The power supply pad PVSS1 is a pad through which a low-potential-side power supply voltage VSS1 is supplied to the predrivers PR1 and PR2. Specifically, a low-potential-side power supply line VSL1 of the predrivers PR1 and PR2 is connected to the power supply pad PVSS1 via a first connection line CL1. The power supply voltage VSS1 is also used as a low-potential-side power supply voltage of the external driver DR1. A power supply line of the power supply voltage VSS1 is connected to the source of the transistor PTN1 using a line provided on the circuit board.

The pad PDN1 is a pad through which the output signal DN1 from the predriver PR1 is output. Specifically, a first output line QL1 of the predriver PR1 is connected to the pad PDN1 through a second connection line CL2, and the signal DN1 is output to the outside through the first output line QL1, the second connection line CL2, and the pad PDN1.

The pad PDP1 is a pad through which the output signal DP1 from the predriver PR2 is output. Specifically, a second output line QL2 of the predriver PR2 is connected to the pad PDP1 through a third connection line CL3, and the signal DP1 is output to the outside through the second output line QL2, the third connection line CL3, and the pad PDP1.

The power supply pad PVDD1 is a pad through which a high-potential-side power supply VDD1 is supplied to the predrivers PR1 and PR2. Specifically, a high-potential-side power supply line VDL1 of the predrivers PR1 and PR2 is connected to the power supply pad PVDD1 through a fourth connection line CL4. The power supply voltage VDD1 is also used as a high-potential-side power supply voltage of the external driver DR1. A power supply line of the power supply voltage VDD1 is connected to the source of the transistor PTP1 using a line on the circuit board.

In this embodiment, the low-potential-side power supply pad PVSS1, the first and second output pads PDN1 and PDP1, and the high-potential-side power supply pad PVDD1 are disposed along the direction D1, as shown in FIG. 5. Specifically, the output pad PDN1 is disposed in the direction D1 with respect to the power supply pad PVSS1, the output pad PDP1 is disposed in the direction D1 with respect to the output pad PDN1, and the power supply pad PVDD1 is disposed in the direction D1 with respect to the output pad PDP1.

When a direction perpendicular to the direction D1 is referred to as the direction D2, the predriver PR1 is disposed in the direction D2 with respect to the power supply pad PVSS1 and the output pad PDN1. The predriver PR2 is disposed in the direction D2 with respect to the output pad PDP1 and the power supply pad PVDD1.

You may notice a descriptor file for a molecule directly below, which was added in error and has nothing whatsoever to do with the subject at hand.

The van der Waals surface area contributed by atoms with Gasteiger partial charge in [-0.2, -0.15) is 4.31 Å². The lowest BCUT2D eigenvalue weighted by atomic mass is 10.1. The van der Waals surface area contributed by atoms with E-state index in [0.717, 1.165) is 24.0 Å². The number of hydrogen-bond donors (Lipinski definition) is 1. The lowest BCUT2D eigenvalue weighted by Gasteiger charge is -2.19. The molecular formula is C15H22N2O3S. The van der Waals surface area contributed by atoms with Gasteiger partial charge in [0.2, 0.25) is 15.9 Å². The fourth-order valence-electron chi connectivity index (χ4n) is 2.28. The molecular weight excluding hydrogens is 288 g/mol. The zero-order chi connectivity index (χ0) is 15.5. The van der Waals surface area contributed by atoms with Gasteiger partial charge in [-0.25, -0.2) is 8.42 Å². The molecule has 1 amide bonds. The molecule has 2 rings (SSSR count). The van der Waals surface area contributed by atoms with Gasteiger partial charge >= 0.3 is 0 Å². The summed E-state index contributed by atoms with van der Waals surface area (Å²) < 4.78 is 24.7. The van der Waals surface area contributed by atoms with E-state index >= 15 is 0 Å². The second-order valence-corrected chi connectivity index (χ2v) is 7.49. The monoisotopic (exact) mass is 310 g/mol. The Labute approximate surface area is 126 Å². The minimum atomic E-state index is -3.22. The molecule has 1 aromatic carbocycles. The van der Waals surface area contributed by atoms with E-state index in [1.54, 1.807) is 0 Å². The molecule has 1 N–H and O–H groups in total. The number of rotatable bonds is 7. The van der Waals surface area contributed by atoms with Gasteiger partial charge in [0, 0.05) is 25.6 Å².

FIG. 6A shows a circuit configuration example of the predrivers PR1 and PR2. The predriver PR1 includes a P-type transistor TP1 and an N-type transistor TN1. The power supply voltage VDD1 is supplied to the source of the transistor TP1, and the power supply voltage VSS1 is supplied to the source of the transistor TN1. The predriver PR2 includes a P-type transistor TP2 and an N-type transistor TN2. The power supply voltage VDD1 is supplied to the source of the transistor TP2, and the power supply voltage VSS1 is supplied to the source of the transistor TN2.

The power MOS transistors PTP1 and PTN1 of the external driver DR1 have a very large transistor size. Therefore, a very large shoot-through current flows when a period in which the transistors PTP1 and PTN1 are simultaneously turned ON occurs. Accordingly, the transistor PTN1 must be reliably turned OFF when the output signal DP1 from the predriver PR2 is set at the L level so that the transistor PTP1 is turned ON. In order to reliably turn OFF the transistor PTN1, nodes NF1 and NF2 must be set at the same potential. Therefore, it is desirable to minimize the parasitic resistances of lines indicated by A1 and A2.

Likewise, the transistor PTP1 must be reliably turned OFF when the output signal DN1 from the predriver PR1 is set at the H level so that the transistor PTN1 is turned ON. Therefore, nodes NF3 and NF4 must be set at the same potential. Accordingly, it is desirable to minimize the parasitic resistances of lines indicated by A3 and A4.

In this embodiment, the pads PVSS1, PDN1, PDP1, and PVDD1 are provided in that order along the direction D1, as shown in FIG. 5. The predriver PR1 is disposed in the direction D2 with respect to the pads PVSS1 and PDN1, and the predriver PR2 is disposed in the direction D2 with respect to the pads PDP1 and PVDD1. Therefore, the length of the line from the pad PVSS1 to the predriver PR1 and the length of the line from the pad PDN1 to the predriver PR1 can be reduced, whereby the parasitic resistances of the lines indicated by A1 and A2 in FIG. 6A can be minimized. This enables the transistor PTN1 to be reliably turned OFF in a period in which the transistor PTP1 is turned ON, whereby occurrence of a shoot-through current can be prevented.

Likewise, the length of the line from the pad PVDD1 to the predriver PR2 and the length of the line from the pad PDP1 to the predriver PR2 can be reduced, whereby the parasitic resistances of the lines indicated by A3 and A4 in FIG. 6A can be minimized. This enables the transistor PTP1 to be reliably turned OFF in a period in which the transistor PTN1 is turned ON, whereby occurrence of a shoot-through current can be prevented.